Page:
The Mack True Value Hardware store in Mission has been open for business through a lot of things.
The year 1939, when W.W. Mack opened its doors, was the momentous year Germany invaded Poland, baseball player Lou Gehrig retired and the “Wizard of Oz” made its premiere.
Business has changed, too. Big box retailers have beaten out many of the mom-and-pop retailers of yesteryear, only to be threatened themselves by online vendors.
A couple of those big box retailers have set up shop not too far away from the business, now run by W.W.’s grandson, Kelly Mack. Still, the store is popular and busy and is even expanding, mainly because of the friendly service customers get when they come in the door, Mack said.
“It’s somebody saying hey, we’re glad you’re here, rather than getting you into the store , getting you to the register so I can get to the next guy,” he said.
Q. Did you always want to take over the family business, and how did you prepare yourself?
“I grew up in the store and I’d gotten comfortable in the business,” Mack said. “I started off pushing a broom in the mid-’70s, cleaning the windows, adjusting shelves, that kind of thing.”
He went to Kansas State University for a business degree and then ran another hardware store in Denver for a while after graduating. But he eventually came back to Johnson County and has run the store for the past 20 years.
Q. What’s the secret to keeping a business running successfully for so long?
“I don’t think there is a secret to it. It’s just treating people the way they want to be treated. Our customers are treated as friends and as people we want to see. We’re not churning and burning dollars here,” he said.
Q. You have a Home Depot and a Lowe’s within five miles and yet you are expanding. How do you compete successfully with those bigger retailers?
Despite the seeming advantages of the volume retail stores, some emerging trends have been working in Mack’s favor, he said. Customers are now gravitating toward smaller stores, for example. “I think people are tired of larger stores,” he said.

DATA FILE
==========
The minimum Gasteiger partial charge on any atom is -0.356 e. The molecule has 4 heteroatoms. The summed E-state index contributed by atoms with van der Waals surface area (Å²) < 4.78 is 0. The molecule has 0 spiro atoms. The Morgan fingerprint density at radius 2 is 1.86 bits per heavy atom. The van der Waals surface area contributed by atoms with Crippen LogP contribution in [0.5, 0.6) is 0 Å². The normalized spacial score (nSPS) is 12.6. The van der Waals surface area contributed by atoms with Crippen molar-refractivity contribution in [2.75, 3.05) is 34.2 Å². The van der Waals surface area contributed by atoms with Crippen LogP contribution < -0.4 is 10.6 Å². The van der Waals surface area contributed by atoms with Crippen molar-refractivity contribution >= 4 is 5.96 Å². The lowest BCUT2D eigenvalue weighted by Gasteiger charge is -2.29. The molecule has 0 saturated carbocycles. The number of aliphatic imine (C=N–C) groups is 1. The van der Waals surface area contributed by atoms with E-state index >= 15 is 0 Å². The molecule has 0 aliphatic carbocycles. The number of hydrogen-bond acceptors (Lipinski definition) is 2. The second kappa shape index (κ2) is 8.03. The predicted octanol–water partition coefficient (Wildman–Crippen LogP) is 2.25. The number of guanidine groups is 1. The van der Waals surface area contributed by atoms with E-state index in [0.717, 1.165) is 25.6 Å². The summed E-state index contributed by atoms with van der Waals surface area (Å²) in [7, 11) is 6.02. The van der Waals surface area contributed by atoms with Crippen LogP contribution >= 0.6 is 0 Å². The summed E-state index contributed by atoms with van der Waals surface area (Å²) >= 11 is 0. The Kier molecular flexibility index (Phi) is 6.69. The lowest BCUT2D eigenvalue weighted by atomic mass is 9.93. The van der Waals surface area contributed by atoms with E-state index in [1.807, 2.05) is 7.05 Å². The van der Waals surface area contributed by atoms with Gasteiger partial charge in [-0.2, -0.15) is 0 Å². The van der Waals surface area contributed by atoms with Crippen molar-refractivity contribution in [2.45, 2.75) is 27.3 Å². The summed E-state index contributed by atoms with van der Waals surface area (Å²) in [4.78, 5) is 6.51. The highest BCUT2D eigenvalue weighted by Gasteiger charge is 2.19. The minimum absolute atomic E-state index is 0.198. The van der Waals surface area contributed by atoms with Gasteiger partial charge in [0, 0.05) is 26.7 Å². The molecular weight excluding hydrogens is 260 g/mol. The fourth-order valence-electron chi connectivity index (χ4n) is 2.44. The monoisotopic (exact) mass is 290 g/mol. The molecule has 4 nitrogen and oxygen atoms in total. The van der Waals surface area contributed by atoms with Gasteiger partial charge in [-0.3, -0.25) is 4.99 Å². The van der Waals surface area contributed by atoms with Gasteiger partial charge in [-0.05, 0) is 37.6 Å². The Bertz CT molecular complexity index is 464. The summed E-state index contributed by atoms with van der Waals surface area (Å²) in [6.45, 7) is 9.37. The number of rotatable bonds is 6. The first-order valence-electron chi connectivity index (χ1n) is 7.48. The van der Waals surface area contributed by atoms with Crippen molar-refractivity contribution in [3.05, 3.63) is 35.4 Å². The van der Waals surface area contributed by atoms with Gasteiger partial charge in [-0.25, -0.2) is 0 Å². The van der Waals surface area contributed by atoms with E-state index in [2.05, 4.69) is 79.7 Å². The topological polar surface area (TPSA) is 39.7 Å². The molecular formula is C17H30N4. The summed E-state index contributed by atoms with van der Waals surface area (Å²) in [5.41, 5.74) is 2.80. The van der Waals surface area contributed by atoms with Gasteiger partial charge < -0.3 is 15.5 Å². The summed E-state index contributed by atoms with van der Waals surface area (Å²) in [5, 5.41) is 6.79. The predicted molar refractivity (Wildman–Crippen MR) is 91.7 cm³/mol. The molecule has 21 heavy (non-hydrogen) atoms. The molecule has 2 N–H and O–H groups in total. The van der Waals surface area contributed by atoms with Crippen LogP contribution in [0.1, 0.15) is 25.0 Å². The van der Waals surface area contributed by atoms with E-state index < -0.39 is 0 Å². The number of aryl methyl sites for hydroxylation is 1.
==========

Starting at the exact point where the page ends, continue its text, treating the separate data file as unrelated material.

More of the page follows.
Also, there’s been a surge of support for locally owned stores of late. “People really want to support locally owned businesses. The money spent here stays in the community and helps the community become better,” he added.
Being a True Value store also helps keep prices competitive, he said. True Value is a buying co-op in which member retailers can come together to get a better price for the goods they’ll resell. The member stores can get better and quicker access to products. “As an individual store, there’s no way we could buy a product at the pricing or selection you need to be competitive,” with a volume outlet, he said.
Q. How have customer’s needs changed over time?
“Years ago, lawn and garden was not a big deal, now it’s probably 40 percent of our business,” he said. Pet supplies have also become popular. And the store just started selling live chickens this year to meet a growing demand from people in nearby towns that allow backyard chicken coops. The store sells the chickens and supplies to people who are driving another trend toward home-grown food, he said.
Q. What do you see as the next frontier in competing with online vendors?
Eventually, Mack would like to tap into online selling, possibly by having a website where customers can select their products and pick them up at the store. Some grocery stores are already doing this. He also sees extending the hours for customers that need time after their own work.
Q. What is the biggest challenge in running your business?
“Just keeping a positive outlook,” Mack said, laughing. “It’s keeping a smile on your face, keeping the faith in business.”
In a nutshell
Company: Mack True Value Hardware
Address: 6004 Johnson Drive, Mission